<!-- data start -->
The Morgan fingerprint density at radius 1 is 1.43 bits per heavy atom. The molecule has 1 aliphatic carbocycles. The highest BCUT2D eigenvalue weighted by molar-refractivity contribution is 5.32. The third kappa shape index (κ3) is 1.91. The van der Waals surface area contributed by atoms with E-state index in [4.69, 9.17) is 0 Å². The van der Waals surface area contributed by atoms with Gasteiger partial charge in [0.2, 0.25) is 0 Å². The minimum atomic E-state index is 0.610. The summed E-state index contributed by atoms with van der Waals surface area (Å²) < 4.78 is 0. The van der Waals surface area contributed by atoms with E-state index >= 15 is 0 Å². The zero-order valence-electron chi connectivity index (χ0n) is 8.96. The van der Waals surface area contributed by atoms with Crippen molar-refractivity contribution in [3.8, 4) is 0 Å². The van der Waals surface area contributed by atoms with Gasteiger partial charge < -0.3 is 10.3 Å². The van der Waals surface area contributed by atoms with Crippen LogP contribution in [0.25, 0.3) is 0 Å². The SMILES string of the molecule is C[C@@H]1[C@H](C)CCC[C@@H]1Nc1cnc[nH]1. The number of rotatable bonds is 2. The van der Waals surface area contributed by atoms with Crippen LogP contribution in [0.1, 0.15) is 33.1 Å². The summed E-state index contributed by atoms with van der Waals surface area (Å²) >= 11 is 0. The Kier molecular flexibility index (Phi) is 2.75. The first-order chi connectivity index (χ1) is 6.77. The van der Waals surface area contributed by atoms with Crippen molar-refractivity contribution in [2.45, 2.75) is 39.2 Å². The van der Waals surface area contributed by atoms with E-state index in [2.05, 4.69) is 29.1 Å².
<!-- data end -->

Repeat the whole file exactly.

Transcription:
The Morgan fingerprint density at radius 1 is 1.43 bits per heavy atom. The molecule has 1 aliphatic carbocycles. The highest BCUT2D eigenvalue weighted by molar-refractivity contribution is 5.32. The third kappa shape index (κ3) is 1.91. The van der Waals surface area contributed by atoms with E-state index in [4.69, 9.17) is 0 Å². The van der Waals surface area contributed by atoms with Gasteiger partial charge in [0.2, 0.25) is 0 Å². The minimum atomic E-state index is 0.610. The summed E-state index contributed by atoms with van der Waals surface area (Å²) < 4.78 is 0. The van der Waals surface area contributed by atoms with E-state index >= 15 is 0 Å². The zero-order valence-electron chi connectivity index (χ0n) is 8.96. The van der Waals surface area contributed by atoms with Crippen molar-refractivity contribution in [3.8, 4) is 0 Å². The van der Waals surface area contributed by atoms with Gasteiger partial charge < -0.3 is 10.3 Å². The van der Waals surface area contributed by atoms with Crippen LogP contribution in [0.25, 0.3) is 0 Å². The SMILES string of the molecule is C[C@@H]1[C@H](C)CCC[C@@H]1Nc1cnc[nH]1. The number of rotatable bonds is 2. The van der Waals surface area contributed by atoms with Crippen LogP contribution in [0.1, 0.15) is 33.1 Å². The summed E-state index contributed by atoms with van der Waals surface area (Å²) >= 11 is 0. The Kier molecular flexibility index (Phi) is 2.75. The first-order chi connectivity index (χ1) is 6.77. The van der Waals surface area contributed by atoms with Crippen molar-refractivity contribution in [2.45, 2.75) is 39.2 Å². The van der Waals surface area contributed by atoms with E-state index in [2.05, 4.69) is 29.1 Å².